When the Department of Health and Human Services Secretary Tommy Thompson
resigned from his post last month, he expressed concern about the ability
of the Food and Drug Administration (FDA) to protect the safety of the food
supply in the United States. Thompson warned of a possible terrorist attack
on food imports from the Middle East or elsewhere and stated that the FDA
needs more money from Congress to hire food inspectors and to improve technology.
A few days later, the FDA issued final regulations requiring individuals
who manufacture, process, pack, transport, distribute, receive, hold, or import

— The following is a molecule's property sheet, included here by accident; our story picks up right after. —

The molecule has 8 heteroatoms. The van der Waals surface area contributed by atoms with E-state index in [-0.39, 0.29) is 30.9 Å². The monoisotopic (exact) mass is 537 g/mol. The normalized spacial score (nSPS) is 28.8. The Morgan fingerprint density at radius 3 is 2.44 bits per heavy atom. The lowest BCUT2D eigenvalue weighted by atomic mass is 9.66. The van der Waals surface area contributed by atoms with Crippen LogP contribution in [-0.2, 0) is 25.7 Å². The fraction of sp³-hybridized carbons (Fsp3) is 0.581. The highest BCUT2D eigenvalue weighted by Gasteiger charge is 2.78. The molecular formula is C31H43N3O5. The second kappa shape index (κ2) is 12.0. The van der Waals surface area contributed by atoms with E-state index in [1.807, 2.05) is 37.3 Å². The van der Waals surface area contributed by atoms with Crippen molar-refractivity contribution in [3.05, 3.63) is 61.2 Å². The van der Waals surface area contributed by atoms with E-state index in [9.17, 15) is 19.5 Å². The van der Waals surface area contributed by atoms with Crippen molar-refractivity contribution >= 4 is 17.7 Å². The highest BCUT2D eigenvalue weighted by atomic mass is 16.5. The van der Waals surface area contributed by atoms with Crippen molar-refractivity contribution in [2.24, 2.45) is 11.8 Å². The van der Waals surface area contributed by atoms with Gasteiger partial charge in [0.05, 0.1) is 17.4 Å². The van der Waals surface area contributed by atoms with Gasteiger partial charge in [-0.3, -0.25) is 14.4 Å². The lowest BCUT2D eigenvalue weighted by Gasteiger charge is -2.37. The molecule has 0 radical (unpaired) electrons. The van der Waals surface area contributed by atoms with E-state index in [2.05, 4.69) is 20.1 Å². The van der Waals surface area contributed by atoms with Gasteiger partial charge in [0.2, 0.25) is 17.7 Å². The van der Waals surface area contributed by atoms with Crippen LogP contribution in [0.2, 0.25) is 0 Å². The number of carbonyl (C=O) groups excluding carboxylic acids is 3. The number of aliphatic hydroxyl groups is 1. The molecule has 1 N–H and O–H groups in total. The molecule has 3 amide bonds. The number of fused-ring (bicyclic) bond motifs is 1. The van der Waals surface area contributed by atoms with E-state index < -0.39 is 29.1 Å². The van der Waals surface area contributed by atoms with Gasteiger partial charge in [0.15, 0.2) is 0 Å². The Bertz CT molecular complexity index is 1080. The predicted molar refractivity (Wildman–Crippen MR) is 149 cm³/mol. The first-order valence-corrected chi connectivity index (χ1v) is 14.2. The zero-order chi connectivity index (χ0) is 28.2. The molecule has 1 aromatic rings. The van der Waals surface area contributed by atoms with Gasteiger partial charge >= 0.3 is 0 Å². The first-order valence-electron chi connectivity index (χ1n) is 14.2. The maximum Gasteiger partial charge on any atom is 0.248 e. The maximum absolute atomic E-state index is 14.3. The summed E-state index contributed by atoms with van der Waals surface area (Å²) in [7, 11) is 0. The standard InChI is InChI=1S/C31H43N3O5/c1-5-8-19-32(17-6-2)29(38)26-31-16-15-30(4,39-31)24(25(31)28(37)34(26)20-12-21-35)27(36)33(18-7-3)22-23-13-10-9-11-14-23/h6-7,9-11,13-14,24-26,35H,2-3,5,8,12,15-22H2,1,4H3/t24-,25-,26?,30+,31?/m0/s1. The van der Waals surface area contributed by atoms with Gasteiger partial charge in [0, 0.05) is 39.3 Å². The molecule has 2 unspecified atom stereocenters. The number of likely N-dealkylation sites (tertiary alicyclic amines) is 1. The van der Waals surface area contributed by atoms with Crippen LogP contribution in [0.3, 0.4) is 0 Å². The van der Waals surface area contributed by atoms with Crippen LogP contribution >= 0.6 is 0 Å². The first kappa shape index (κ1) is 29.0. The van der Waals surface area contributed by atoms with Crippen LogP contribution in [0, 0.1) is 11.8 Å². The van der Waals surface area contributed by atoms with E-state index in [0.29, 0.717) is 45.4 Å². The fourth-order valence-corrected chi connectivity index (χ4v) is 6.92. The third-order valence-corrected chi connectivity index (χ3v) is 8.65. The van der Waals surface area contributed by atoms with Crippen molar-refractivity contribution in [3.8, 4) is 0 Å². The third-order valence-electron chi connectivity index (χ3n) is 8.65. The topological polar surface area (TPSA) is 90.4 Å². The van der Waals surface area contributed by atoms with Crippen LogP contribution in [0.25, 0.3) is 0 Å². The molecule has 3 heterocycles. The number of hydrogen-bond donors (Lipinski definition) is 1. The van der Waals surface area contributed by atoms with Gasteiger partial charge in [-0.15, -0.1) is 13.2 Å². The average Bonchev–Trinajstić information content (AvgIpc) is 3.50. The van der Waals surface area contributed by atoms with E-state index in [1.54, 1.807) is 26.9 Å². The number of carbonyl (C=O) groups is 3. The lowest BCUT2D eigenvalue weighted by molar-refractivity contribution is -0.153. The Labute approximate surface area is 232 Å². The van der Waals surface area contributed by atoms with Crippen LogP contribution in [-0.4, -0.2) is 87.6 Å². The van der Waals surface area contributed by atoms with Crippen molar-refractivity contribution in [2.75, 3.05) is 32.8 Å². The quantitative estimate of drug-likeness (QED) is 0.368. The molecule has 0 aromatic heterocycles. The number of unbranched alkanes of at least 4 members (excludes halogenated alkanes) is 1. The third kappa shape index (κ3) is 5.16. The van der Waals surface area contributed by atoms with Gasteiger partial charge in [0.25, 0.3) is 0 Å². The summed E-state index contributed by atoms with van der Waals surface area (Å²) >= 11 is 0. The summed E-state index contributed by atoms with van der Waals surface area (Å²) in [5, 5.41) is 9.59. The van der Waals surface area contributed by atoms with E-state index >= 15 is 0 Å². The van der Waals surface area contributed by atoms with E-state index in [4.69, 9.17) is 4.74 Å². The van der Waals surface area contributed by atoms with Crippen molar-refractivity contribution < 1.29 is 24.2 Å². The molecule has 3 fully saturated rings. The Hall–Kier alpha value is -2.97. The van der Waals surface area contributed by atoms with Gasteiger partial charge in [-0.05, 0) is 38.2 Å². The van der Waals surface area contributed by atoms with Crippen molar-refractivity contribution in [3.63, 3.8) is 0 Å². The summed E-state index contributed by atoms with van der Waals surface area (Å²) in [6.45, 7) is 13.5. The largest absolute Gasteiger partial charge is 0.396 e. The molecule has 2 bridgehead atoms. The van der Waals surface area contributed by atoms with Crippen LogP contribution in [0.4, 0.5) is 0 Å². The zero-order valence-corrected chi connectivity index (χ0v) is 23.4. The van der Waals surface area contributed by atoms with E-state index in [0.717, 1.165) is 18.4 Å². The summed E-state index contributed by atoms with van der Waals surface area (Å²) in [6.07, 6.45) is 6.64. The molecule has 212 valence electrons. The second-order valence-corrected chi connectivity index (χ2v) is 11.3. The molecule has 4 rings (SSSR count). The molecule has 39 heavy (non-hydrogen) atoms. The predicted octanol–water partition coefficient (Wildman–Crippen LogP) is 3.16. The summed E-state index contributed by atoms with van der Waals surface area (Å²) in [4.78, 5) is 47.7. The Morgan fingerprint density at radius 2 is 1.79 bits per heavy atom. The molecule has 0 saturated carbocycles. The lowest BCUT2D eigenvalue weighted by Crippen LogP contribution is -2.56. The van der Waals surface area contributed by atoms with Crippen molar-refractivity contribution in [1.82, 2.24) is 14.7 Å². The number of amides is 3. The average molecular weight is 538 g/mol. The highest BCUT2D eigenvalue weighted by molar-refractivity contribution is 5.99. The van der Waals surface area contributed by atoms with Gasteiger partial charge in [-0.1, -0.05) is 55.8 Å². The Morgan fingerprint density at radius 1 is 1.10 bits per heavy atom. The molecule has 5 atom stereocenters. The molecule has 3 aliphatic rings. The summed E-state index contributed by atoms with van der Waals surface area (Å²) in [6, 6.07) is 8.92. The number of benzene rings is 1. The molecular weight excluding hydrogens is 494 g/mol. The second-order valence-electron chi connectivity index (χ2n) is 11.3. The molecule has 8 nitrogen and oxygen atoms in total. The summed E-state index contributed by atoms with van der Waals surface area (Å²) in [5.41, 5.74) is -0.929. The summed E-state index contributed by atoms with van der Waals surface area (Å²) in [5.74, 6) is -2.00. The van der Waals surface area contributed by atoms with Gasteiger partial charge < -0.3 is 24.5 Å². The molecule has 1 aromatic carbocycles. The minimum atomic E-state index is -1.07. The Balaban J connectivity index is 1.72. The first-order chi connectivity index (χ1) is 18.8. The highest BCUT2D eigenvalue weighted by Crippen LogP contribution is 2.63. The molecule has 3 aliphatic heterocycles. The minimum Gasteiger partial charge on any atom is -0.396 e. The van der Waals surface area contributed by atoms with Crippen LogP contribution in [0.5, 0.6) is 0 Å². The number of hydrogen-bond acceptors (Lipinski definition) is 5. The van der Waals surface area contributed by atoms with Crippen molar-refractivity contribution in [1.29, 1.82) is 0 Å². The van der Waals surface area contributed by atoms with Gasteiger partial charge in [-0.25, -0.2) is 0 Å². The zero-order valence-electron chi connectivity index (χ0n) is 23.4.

food to establish and maintain records that that will allow officials to trace
the source of food contamination caused by any source, including terrorists.
Under the new regulations, when the FDA suspects that an article of food presents
a threat of serious adverse health consequences to humans or animals, records
regarding its history must be available for inspection and copying within
Hampton T. Food Safety Questioned. JAMA. 2005;293(4):415. doi:10.1001/jama.293.4.415-d